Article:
The event was originally scheduled to be held at Luxor’s Lotus Hall. Instead, it was moved to the SIR studios facilities at 4545 Cameron St. Cooper said midday Saturday that he’d been told he still owed $25,000 in union costs to secure rental at Luxor. This was on Aug. 27. Cooper had three days to raise the money or surrender the room.
Cooper, whose first name coincidentally matched his next venue, then contacted the folks at SIR, and the show was moved accordingly. Shuttles drove ticket-holders (just about 100 tickets were sold to the event) from Luxor to the SIR location.
“We were not going to let this stop the show,” Cooper said Saturday. “I put everything I had into this. We were going to pull it off.” And they did, with the awards recipients all accepting remotely, as originally planned.
“It was awesome. Jay Leno and Mo’Nique also Zoomed in,” said Wallace, a man who knows to keep his sense of humor.
The aforementioned King also had a “show must go on” moment this weekend. He was bitten on the right hand by a scorpion about two hours before his 1 p.m. show Saturday. King was cleaning his backyard and put his hand atop a scorpion hidden under an outdoor rug. He was stung on his right ring finger.
“It was pretty weird doing sleight of hand with no feeling in three fingers and half my palm,” King said. But he did perform the show anyway. He also got through both Sunday shows “without any major screw-ups.”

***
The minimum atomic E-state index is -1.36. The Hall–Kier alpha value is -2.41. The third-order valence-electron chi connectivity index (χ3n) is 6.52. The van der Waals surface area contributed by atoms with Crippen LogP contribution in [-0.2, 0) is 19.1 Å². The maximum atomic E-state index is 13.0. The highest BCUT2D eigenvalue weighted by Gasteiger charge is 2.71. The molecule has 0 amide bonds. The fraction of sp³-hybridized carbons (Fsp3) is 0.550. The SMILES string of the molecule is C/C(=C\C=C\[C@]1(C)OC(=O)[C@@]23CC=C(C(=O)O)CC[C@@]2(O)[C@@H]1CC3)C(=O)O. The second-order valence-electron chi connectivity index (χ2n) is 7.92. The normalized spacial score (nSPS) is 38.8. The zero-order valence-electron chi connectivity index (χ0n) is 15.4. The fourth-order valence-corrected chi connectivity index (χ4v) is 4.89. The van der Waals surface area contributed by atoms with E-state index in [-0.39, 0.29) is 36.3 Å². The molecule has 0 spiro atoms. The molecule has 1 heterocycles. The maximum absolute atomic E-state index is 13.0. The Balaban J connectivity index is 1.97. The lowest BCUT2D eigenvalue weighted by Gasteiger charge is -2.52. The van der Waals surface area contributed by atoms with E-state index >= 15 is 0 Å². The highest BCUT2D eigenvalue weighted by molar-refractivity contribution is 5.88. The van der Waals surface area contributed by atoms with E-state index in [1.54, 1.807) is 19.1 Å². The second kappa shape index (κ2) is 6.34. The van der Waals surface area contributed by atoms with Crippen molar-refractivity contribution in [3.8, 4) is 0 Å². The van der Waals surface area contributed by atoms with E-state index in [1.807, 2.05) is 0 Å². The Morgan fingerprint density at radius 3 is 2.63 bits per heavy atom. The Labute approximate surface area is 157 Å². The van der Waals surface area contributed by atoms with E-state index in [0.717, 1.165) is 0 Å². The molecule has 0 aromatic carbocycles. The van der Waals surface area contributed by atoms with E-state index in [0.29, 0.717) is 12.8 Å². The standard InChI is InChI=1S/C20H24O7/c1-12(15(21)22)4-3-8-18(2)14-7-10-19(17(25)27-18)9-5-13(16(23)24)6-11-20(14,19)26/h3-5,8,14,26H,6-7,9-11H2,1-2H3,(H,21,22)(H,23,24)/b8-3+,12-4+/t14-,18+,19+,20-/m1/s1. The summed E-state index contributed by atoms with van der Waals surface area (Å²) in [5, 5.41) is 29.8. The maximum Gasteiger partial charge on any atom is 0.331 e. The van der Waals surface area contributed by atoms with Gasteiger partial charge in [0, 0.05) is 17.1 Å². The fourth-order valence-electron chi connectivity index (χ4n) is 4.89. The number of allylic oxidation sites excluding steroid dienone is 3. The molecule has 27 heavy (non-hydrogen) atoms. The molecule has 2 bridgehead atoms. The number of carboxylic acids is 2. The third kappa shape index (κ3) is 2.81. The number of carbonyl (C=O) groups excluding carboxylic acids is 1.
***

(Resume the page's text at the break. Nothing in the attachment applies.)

King is the second Strip headliner within the month to suffer a scorpion bite. Carrot Top was actually knocked out of his Aug. 14 show after stepping on a scorpion in a shoe at his Vegas home. He was unable to walk for a day, returning to his next show three nights later.
Cool Hang Alert
The first all-acoustic Mondays Dark show is at 8 p.m. Monday, a benefit for JDRF, a diabetes research nonprofit. Mark Shunock emcees, per usual, with Kenny Davidsen, Frank Pizarro, Daniel Emmet, Anne Martinez, Michelle Johnson, Chadwick Johnson, Travis Cloer, Fiorillo and Tymara Walker performing. Tickets remain at $30-$50, with a livestream option. Go to mondaysdark.com to plug in (metaphorically).
John Katsilometes’ column runs daily in the A section. His “PodKats!” podcast can be found at reviewjournal.com/podcasts. Contact him at firstname.lastname@example.org. Follow @johnnykats on Twitter, @JohnnyKats1 on Instagram.